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Allison Retarder

Allison Retarder

Allison Retarder

I have a bus with an Allison 4060HD transmission equipped with an integral hydraulic retarder. I have a switch on the dash to enable the retarder. I also have a six position modulation control stalk to select the amount of deceleration. If the modulation lever is set to off but the dash switch is on, when I apply the brakes I still get retarder braking force. I get 33, 66, and 100% use of the retarder when pressing the brake pedal to 2psi, 4psi, and 6 psi.

After coming to a complete stop and then commencing a tak-eoff I get a slight shuddering of the drive train, ever so slight. I've been told it's related to the rapid change from actively diverting fluid through the retarder and downshift mode and then going back to normal take-off shifting and shudding off the hydraulic fluid flow through the retarder portion. I also notice my acceleration from a dead stop is more brisk if the retarder has been off. Assuming the retarder has been on and in use, is there a chance that on take-off from a dead stop the retarder still imposes a load on the drive train? Can someone explain what the transition works from full retarder stop to full power takeoff?

RE: Allison Retarder

generally speaking what you do when turning the retarder on and/or selecting a certain amount of modulation is that you regulate the amount of fluid in the retarder . basically a torque converter with a clocked turbine wheel.

the reason for the effects you mentioned can be several - either some of the hydraulic circuitry that modulates the retarder does not function properly or the retarder itself that should be drained immediately when switched off still contains some fluid, and hence still give a braking effect.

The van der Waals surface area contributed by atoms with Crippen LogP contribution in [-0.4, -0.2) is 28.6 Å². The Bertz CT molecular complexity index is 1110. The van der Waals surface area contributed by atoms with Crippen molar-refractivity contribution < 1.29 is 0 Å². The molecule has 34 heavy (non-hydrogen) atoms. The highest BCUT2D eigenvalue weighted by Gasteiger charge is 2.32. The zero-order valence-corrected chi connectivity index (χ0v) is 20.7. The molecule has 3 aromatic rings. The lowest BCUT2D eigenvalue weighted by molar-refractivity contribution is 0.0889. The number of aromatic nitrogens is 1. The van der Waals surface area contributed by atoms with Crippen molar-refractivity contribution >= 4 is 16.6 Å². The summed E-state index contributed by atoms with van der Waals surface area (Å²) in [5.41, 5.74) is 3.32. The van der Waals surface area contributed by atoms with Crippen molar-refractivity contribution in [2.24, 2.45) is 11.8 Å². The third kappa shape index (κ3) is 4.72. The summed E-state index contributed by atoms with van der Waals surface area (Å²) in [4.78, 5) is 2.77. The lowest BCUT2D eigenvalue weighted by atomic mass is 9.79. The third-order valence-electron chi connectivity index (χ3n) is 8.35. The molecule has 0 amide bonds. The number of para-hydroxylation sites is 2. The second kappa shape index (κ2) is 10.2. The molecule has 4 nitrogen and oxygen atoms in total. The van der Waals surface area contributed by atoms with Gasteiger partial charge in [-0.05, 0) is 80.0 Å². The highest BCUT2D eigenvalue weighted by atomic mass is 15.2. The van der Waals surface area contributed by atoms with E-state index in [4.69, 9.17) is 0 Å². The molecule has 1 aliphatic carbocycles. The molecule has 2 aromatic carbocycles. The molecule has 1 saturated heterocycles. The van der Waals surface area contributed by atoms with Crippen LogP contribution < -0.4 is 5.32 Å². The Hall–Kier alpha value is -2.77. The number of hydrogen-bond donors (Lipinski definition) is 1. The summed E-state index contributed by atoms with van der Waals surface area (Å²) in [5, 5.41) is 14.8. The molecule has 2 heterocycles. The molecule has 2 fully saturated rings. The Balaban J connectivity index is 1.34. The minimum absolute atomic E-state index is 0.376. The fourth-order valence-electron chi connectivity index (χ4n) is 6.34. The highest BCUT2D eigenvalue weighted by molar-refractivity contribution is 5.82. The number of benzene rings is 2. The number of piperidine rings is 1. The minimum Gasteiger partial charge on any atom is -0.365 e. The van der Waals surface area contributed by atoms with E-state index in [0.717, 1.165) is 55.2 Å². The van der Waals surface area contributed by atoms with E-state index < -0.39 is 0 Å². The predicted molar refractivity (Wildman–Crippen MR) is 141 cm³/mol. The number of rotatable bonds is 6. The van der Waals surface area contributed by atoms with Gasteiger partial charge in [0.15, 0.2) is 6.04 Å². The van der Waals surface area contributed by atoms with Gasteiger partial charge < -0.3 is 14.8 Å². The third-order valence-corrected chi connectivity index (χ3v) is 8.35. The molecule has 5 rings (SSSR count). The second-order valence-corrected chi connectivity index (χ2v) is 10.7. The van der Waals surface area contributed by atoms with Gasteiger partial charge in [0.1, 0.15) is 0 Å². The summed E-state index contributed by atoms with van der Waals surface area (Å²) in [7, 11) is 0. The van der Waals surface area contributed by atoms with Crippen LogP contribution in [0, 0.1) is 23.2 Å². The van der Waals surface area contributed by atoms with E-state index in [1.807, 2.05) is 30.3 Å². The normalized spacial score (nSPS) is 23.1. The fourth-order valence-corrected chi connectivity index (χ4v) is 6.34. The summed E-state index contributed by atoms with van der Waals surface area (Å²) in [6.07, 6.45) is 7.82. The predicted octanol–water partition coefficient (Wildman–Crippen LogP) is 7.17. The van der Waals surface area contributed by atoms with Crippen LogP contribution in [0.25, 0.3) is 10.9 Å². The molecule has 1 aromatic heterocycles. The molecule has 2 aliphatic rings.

that the retarder acts depending on the pressure in the braking system is odd. normally the air brake system and the retarder should be completely independent from each other since both are designed for specific, quite differing, purposes. the braking system should be used only for deceleration (incidentally depending on traffic conditions), the retarder is designed to prevent acceleration under specific driving conditions (and act as a system that can be used continuously), especially when going downhill.

RE: Allison Retarder

Thanks romke,

Page 18 of this link talks about the retarder integration with service brake application: Link. In short there are a series of air pressure switches that send voltages to the TCM for retarder activation.

It's interesting they also mention the use of vehicle air pressure used to force fluid out of an accumulator and into the retarder.

RE: Allison Retarder

Thanks for the link. Obviously Allison gives the vehicle builder quite a few possibilities to activate the retarder - some of them actually may be legally required whereas in other areas then the US some may not be allowed at all.

Still, given the problems you encountered, something is not working as it should in the control system - either in the electronic part, the pneumatics or the hydraulics. For some reason or another fluid is not (completely) drained and hence some braking power still is applied where it should not be available.

How long has the fluid been in use? If the interval has been quite long the fluid itself may have deteriorated due to overheating or oxidation and that may have caused varnish like deposits on various actuators, perhaps limiting their free movement that can lead to difficulties when the retarder needs to be emptied rapidly, for example after a dead stop.

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